Regulado, an installation conceived for Neuer Berliner Kunstverein in the framework of the Visionary Archive project, is named after the régulo’s scope of responsibility, usually an association of several villages. The installation results from a confrontation, which occurred in the course of shooting in Birbam and by which the cinematic action was called upon in unforeseen ways. A confrontation about the illegal clearing of tropical timber filmed in one single shot was shown on a mobile screen the following evening and put up for discussion. The mobile cinema, whose work had begun the previous evening with a screening of Flora Gomes' MORTU NEGA (1987), thus immediately received a surprising current relevance. Regulado (2014) is Filipa César’s second artistic collaboration with Suleimane Biai following Cuba (2012).

The exhibition "Regulado" at Neuer Berliner Kunstverein takes place from May until July 2014.

"From Boé to Berlin" is a project by Filipa César, Sana na N'Hada and Suleimane Biai.


Suleimane Biai (born 1968 in Farim, Guinea-Bissau) works as a director, producer and screenwriter at the Instituto Nacional de Cinema e Audiovisual (INCA) in Bissau and has also been the régulo for the villages around his birthplace of Farim since 2010. He studied film direction from 1986 to 1991 at the Escuela Internacional de Cine y Televisión (EICTV) in San António de los Baños (Cuba) and also worked as an assistant to Flora Gomes (including on PÓ DI SANGUI, 1995 and NHA FALA, 2001) and Sana na N'Hada (XIME, 1993) in addition to making his own features and documentaries (including DJITU TEN KU TEN, 1997).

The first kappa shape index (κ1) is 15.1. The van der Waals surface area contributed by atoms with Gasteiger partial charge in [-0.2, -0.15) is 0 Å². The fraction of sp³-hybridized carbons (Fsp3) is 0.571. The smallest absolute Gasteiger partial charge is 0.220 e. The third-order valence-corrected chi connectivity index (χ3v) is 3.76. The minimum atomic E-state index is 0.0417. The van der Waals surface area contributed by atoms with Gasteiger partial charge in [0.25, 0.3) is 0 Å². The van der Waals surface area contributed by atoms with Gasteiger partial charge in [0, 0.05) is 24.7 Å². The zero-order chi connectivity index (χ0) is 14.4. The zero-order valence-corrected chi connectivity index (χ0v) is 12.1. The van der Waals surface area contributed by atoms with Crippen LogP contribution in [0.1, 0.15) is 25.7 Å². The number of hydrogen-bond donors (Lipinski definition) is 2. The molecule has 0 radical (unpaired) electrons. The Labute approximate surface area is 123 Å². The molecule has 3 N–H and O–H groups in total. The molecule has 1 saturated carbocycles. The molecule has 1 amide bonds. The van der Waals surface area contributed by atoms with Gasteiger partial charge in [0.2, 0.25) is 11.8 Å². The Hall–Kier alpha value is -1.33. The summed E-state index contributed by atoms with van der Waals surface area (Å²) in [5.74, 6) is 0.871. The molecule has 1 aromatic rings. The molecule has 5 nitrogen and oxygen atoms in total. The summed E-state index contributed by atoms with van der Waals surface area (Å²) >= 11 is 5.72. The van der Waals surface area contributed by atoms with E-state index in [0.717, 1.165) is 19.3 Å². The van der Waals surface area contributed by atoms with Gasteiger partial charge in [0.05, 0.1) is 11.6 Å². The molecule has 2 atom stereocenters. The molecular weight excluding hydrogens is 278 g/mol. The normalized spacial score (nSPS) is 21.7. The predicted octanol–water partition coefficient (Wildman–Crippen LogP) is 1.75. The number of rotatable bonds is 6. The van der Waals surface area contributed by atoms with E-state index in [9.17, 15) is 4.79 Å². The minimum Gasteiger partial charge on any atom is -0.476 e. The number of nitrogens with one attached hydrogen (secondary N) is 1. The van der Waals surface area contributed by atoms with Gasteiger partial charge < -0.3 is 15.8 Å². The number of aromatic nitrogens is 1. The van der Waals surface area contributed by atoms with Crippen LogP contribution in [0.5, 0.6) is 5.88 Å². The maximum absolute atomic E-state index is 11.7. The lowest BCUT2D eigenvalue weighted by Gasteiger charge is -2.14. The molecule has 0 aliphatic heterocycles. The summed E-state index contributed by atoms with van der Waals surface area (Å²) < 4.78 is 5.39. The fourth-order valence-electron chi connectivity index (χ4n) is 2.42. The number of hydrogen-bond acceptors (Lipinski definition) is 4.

Filipa César (born 1975 in Porto, lives in Berlin) regularly shows her works at individual and group exhibitions as well as at various biennales and film festivals, including the Kunstmuseum St. Gallen (2013), Jeu de Paume, Paris (2012), Haus der Kulturen der Welt, Berlin (2011), Manifesta 8, Cartagena (2010), 29. São Paulo Biennale (2010), Berlinale (2013), Rotterdam International Film Festival (2010 and 2013), KW Institute for Contemporary Art, Berlin (2013). She has recently been developing several works and presentation forms under the title of "Luta ca caba inda" that explore the pool of film material from the 1970s rediscovered at the INCA in Bissau.

Sana na N'Hada (born 1950) is one of the pioneers of Guinean cinema, whose history began during the 11-year war of independence against the Portuguese colonial regime. He was one of four Guineans to be sent to the Cuban Film Institute ICAIC (Instituto Cubano de Arte e Industria Cinematográficos) by Amílcar Cabral in 1967 to learn filmmaking and subsequently document the struggle for independence. He has directed the following films: O REGRESSO DE AMÍLCAR CABRAL (1976), ANÓS NÔ OSSÁ LUTÁ (1976), LES JOURS D'ANCONO (1978), FANADO (1979), XIME (feature film, 1994), BISSAU D'ISABEL (2005), KADJIK (2012). He has also worked with various other directors, including Chris Marker, Sarah Maldoror, Joop van Wijk, Leyla Assaf-Tengroth and his Guinean colleague Flora Gomes. In 2012 and 2013, Sana na NʼHada developed a series of public screenings of the digitized film archive from Guinea-Bissau in Berlin, Paris, London, Lisbon and Bissau together with Tobias Hering and Filipa César.

Funded by:

  • Logo Minister of State for Culture and the Media